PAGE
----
INTRODUCTION: The presence of lactic acidosis is not an uncommon finding in critically patients. However, there are numerous causes for lactic acidosis in the ICU other than organ hypoperfusion. Drugs have often been overlooked as causes of lactic acidosis. Recently, there has surfaced several case reports of linezolid-induced lactic acidosis.
CASE PRESENTATION: A 36-year-old Caucasian gentleman with metastatic squamous cell carcinoma was admitted to the orthopedic surgery service at Shands University of Florida in June 2005 due to bleeding from his left hemipelvis. The patient underwent a left hemipelvectomy in November 2004 in an attempt to control his cancer which originated in his left groin. He has had complications with surgical wound dehiscence and recurrent infections. On the second evening of his admission, the patient became increasingly confused and acutely hypotensive. He was transferred to the surgical intensive care unit for symptomatic anemia and septic shock secondary to recurrent wound infection. Wound cultures from the previous hospitalization had grown vancomycin-resistant enterococcus, pseudomonas aeruginosa, and acinetobacter species. He was empirically treated with linezolid, cefepime, and flagyl. His lactic acid level on admission to the surgical ICU was 4.6mmol/L. Over the next 24hrs, the lactic acid level increased to 13.3mmol/L. Due to concerns for bowel ischemia, he underwent an exploratory laparatomy. No bowel ischemia was found. He was hemodynamically supported with a combination of dobutamine, vasopressin, and neosynephrine. On hospital day 5, the patient's vasopressor requirements decreased but his lactic acid level remained higher than 13.5mmol/L. Thiamine deficiency was ruled out as a cause for metabolic acidosis. During the same time period, the patient developed progressive thrombocytopenia. His linezolid was subsequently discontinued. On hospital day 6 through 7, the patient's lactic acid level decreased to 3.1mmol/L and his platelet count improved. The patient ultimately died of an asystolic arrest after a prolonged ICU course.
DISCUSSIONS: Linezolid is the first commercially available oxazolidinone antibacterial agent FDA-approved for treatment of resistant gram positive bacterial infections (e.g. methicillin-resistant Staphyloccocus aureus and vancomycin-resistant Enterococcus faecium). One of the attractive features of this antibiotic is the fact that it can be administered orally and does not require monitoring of serum drug levels. Only recently have reports of linezolid-induced lactic acidosis surfaced (1). Linezolid's antimicrobial property lie in its ability to inhibit bacterial protein synthesis by binding to the bacterial 23S rRNA subunit and preventing the formation of the initiation complex which requires interactions with fMet-tRNA, mRNA, and the 30S ribosomal subunit. Hence, it has been postulated that linezolid induces lactic acidosis by inhibiting mitochondrial protein synthesis and impairing cellular respiration. Palenzuela et al. reported on the presence of polymorphisms in the mitochondrial 16S rRNA, specifically in the region homologous to the linezolid-binding site located at domain V of the bacterial 23S rRNA in 2 of 3 patients who developed severe lactic acidosis secondary to linezolid (2). These polymorphisms may predispose patients to the development of linezolid toxicity. Soriano et al. observed a reduction in the activity of cytochrome c oxidase, a key enzyme synthesized by mitochondrial ribosomes and involved in cellular respiration in 3 patients who developed hyperlactatemia while receiving prolonged therapy with linezolid (3).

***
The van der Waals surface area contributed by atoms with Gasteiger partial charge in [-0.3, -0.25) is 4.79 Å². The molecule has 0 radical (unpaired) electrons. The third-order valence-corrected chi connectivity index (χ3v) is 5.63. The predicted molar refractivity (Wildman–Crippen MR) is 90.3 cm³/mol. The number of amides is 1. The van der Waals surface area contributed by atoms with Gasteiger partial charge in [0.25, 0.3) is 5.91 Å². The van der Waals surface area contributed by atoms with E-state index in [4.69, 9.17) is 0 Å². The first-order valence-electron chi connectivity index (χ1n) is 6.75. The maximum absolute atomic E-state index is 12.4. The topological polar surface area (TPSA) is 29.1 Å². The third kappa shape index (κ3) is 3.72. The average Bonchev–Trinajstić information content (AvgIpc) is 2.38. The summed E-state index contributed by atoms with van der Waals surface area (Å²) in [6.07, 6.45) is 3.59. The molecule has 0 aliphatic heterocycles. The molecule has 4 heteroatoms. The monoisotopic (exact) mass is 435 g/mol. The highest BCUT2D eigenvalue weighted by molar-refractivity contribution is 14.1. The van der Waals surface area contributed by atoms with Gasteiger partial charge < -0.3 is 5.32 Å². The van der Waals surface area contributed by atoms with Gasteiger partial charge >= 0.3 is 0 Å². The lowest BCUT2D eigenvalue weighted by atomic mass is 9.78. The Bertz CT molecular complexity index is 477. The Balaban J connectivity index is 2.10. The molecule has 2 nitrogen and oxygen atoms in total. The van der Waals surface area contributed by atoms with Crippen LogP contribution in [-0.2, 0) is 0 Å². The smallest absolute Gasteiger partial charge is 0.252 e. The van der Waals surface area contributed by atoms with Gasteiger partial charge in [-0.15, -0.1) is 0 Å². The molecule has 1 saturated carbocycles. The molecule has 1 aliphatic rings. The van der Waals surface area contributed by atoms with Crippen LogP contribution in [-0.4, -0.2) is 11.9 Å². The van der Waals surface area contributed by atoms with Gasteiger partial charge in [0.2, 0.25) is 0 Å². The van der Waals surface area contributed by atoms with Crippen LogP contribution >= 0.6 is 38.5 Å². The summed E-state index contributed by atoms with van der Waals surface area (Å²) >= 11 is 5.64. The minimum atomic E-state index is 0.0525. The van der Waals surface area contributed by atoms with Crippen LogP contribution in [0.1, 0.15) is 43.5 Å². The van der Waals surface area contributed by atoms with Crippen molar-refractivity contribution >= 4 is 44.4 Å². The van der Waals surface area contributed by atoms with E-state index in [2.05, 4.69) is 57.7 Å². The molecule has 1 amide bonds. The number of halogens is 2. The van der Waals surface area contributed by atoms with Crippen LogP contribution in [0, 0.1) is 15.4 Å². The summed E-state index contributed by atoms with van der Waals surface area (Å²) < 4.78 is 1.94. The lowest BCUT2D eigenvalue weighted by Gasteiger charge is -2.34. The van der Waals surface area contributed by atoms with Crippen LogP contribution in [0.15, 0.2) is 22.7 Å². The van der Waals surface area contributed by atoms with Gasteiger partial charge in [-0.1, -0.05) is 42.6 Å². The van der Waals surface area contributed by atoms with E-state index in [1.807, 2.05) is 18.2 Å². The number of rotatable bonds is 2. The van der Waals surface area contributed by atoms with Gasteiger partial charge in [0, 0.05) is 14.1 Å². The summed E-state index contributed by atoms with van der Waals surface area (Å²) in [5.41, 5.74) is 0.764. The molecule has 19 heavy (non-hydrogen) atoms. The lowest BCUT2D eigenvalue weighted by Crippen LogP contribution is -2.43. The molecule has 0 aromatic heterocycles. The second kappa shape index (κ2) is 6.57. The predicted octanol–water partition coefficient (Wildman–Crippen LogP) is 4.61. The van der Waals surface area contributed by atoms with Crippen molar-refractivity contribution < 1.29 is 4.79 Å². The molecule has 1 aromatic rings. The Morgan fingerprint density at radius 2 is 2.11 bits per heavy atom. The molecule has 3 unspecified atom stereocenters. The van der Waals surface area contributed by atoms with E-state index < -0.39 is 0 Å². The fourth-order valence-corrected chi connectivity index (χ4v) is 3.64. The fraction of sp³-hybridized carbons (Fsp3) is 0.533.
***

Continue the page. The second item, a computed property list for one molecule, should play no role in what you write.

CONCLUSION: With the rise in drug-resistant bacterial infections and the increasing use of linezolid, clinicians must maintain increased awareness for linezolid-induced lactic acidosis.
DISCLOSURE: Nguyen-Steve Vu, None.